BOLDUAN: So those follow-up e-mails raised during Don Jr.'s interview were discovered by congressional investigators. None of them were sent directly to Trump Jr.

Manu Raju is OutFront tonight on Capitol Hill. Manu, another amazing wrinkle, this appears to contradict what Trump Jr. has said in public.

MANU RAJU, CNN SENIOR CONGRESSIONAL REPORTER: Yes, no question about it. The message in public all along has been -- that this has been a meeting that was primarily focused on Russian adoptions and afterward, there was going nothing to it. There was no follow-up. No communications after that.

But we do now know from our reporting that there were e-mails sent by Rob Goldstone to senior White House aide after this meeting to discuss the creation of a social media site. As well as an e-mail that Rob Goldstone sent to a Russian who has attended the meeting about the DNC hack five days after that occurred, saying it was eerily weird that this story has just broke about the DNC hack give that they had just met five days earlier.

Now, one source familiar with the matter down played the e-mail about the DNC hacks. Look, it was just because going into the meeting, they were promised some dirt from the Russians. But that clearly did not happen at the meeting.

And one the attorneys, one of the Russians at the meeting, said that they did not view the hacking -- it was not discussed at the meeting. But, Kate, these e-mails raising new questions about what exactly was discussed at the meeting is one reason why this meeting has been under investigation for so long on Capitol Hill, Kate.

BOLDUAN: It seems like it was long established kind of finally what had been discussed, but now, not so much. What of this push to get candidate Trump to create some kind of a page on a Russian social media networking site.

[19:05:10] RAJU: Yes. After that Trump Tower meeting, Rob Goldstone sent an e-mail to Dan Scavino, who is one of President Trump's closest aide, the most close campaign aide during the campaign season. And said that we should create a page under this Russian social media site, VK, which is similar to American Facebook. And said that we should do this for candidate Trump as a way to court Russian Americans. And he said that, quote, Don and Paul are on board with the idea, meaning Donald Trump Jr. and Paul Manafort.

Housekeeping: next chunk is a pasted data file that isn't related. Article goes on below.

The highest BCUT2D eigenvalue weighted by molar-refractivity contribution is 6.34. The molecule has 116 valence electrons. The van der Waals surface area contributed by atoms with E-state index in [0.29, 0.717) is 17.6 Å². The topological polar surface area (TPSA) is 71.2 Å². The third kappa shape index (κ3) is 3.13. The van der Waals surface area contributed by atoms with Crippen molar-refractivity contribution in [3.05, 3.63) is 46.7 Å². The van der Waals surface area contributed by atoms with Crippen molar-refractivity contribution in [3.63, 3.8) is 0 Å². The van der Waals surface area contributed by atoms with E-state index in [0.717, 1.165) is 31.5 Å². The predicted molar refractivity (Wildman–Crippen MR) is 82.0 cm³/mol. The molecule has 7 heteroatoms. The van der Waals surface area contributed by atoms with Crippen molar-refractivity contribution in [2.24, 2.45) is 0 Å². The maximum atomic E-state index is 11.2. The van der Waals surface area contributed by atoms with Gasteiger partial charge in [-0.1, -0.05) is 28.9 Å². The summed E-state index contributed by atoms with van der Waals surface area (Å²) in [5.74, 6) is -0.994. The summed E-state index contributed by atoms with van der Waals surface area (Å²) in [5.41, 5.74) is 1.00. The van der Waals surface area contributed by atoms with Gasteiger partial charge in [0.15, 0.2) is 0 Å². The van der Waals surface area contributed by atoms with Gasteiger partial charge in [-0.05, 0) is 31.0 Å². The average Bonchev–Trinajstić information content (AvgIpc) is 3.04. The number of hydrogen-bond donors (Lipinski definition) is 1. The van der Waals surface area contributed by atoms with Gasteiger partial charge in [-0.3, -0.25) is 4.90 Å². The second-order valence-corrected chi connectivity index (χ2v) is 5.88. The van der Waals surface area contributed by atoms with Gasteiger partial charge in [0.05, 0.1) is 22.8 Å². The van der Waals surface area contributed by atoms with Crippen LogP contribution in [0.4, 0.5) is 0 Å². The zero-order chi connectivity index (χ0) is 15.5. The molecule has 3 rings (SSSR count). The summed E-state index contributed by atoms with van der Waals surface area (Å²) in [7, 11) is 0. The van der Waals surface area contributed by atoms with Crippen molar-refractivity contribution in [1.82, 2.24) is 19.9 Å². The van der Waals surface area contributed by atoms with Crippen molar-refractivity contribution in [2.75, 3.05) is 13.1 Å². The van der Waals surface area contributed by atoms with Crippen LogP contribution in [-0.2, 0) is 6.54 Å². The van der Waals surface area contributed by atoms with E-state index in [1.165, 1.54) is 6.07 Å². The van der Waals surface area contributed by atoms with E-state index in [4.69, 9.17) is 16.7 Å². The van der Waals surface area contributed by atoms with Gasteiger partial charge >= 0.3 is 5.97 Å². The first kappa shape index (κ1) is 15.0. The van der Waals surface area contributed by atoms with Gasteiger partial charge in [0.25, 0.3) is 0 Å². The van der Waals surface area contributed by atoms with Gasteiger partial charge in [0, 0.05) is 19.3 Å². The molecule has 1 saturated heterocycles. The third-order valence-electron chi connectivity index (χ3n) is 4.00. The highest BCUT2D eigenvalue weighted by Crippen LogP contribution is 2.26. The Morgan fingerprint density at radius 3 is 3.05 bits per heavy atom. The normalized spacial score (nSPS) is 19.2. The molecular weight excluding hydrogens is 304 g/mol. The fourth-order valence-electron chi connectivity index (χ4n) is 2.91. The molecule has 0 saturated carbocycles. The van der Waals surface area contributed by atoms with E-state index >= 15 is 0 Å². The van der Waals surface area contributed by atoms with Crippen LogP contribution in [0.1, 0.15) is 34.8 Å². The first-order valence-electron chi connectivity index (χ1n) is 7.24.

Now, with uncertain exactly how Scavino responded to this. The White House declined to comment for this report, but it did show an effort by Rob Goldstone to continue to try to push this idea.

Now one source familiar to me have said he was just thought it was a cute marketing idea and was trying to do it for a friend who worked it on that social media site, VK. But we'll see what the lawmakers say when they interview Rob Goldstone as soon as next week on Capitol Hill. Kate?

BOLDUAN: Regardless, there were follow-ups on it. Great to see you, Manu. Thank you so much.

OutFront now Former Ethics Lawyer for President George W. Bush, Richard Painter is here. Former Federal Prosecutor, Patrick Cotter, and CNN Politics Editor At Large, Chris Cillizza. Richard, now multiple follow-up e-mails after the Trump Tower meeting. It's the first indication there was any follow-up at all. How significant is this, in your mind?

RICHARD PAINTER, FORMER W.H. ETHICS LAWYER FOR PRESIDENT GEORGE W. BUSH: Well, to first proof that there was follow-up. Many people suspected there was all along because that meeting was about the Russians delivering the dirt on Hillary Clinton and wanting the sanctions lifted. This whole baby adoption thing or the adoption issue has to do with the sanctions piece of it. And that was clearly the quit pro quo going into the meeting and that was articulated in the e-mails setting up being (ph). So I'm not surprised to see there are some follow-up there. Goldstone is working for the Russians. They are his clients and he's following up with the Trump people.